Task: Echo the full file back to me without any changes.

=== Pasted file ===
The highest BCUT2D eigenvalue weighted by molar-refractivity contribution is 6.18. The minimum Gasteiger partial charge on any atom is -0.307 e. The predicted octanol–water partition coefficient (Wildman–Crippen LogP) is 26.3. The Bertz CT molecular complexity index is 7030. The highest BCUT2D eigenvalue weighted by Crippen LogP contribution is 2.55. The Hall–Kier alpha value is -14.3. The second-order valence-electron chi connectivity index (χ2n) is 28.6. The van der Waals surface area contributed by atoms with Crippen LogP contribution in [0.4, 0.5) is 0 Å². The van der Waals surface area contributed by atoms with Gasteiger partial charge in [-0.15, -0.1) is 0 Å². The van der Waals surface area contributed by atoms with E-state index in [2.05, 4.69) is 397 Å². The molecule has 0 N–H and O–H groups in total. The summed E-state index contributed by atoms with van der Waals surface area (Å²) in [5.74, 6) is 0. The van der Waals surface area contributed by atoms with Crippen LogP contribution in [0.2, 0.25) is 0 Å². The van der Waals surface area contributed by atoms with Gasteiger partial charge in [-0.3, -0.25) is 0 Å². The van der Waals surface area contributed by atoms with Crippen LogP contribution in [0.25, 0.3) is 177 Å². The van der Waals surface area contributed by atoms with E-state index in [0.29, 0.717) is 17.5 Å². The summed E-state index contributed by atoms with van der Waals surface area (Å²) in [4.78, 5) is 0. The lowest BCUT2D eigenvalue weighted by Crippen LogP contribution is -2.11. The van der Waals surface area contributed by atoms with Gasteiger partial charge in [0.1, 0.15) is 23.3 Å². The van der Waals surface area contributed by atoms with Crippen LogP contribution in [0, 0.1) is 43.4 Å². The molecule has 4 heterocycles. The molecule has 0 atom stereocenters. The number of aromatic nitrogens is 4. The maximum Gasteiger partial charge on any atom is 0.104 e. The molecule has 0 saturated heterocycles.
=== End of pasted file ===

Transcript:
The highest BCUT2D eigenvalue weighted by molar-refractivity contribution is 6.18. The minimum Gasteiger partial charge on any atom is -0.307 e. The predicted octanol–water partition coefficient (Wildman–Crippen LogP) is 26.3. The Bertz CT molecular complexity index is 7030. The highest BCUT2D eigenvalue weighted by Crippen LogP contribution is 2.55. The Hall–Kier alpha value is -14.3. The second-order valence-electron chi connectivity index (χ2n) is 28.6. The van der Waals surface area contributed by atoms with Crippen LogP contribution in [0.4, 0.5) is 0 Å². The van der Waals surface area contributed by atoms with Gasteiger partial charge in [-0.15, -0.1) is 0 Å². The van der Waals surface area contributed by atoms with E-state index in [2.05, 4.69) is 397 Å². The molecule has 0 N–H and O–H groups in total. The summed E-state index contributed by atoms with van der Waals surface area (Å²) in [5.74, 6) is 0. The van der Waals surface area contributed by atoms with Crippen LogP contribution in [0.2, 0.25) is 0 Å². The van der Waals surface area contributed by atoms with Gasteiger partial charge in [-0.3, -0.25) is 0 Å². The van der Waals surface area contributed by atoms with Crippen LogP contribution in [0.25, 0.3) is 177 Å². The van der Waals surface area contributed by atoms with E-state index in [0.29, 0.717) is 17.5 Å². The summed E-state index contributed by atoms with van der Waals surface area (Å²) in [4.78, 5) is 0. The lowest BCUT2D eigenvalue weighted by Crippen LogP contribution is -2.11. The van der Waals surface area contributed by atoms with Gasteiger partial charge in [0.1, 0.15) is 23.3 Å². The van der Waals surface area contributed by atoms with Crippen LogP contribution in [0, 0.1) is 43.4 Å². The molecule has 4 heterocycles. The molecule has 0 atom stereocenters. The number of aromatic nitrogens is 4. The maximum Gasteiger partial charge on any atom is 0.104 e. The molecule has 0 saturated heterocycles.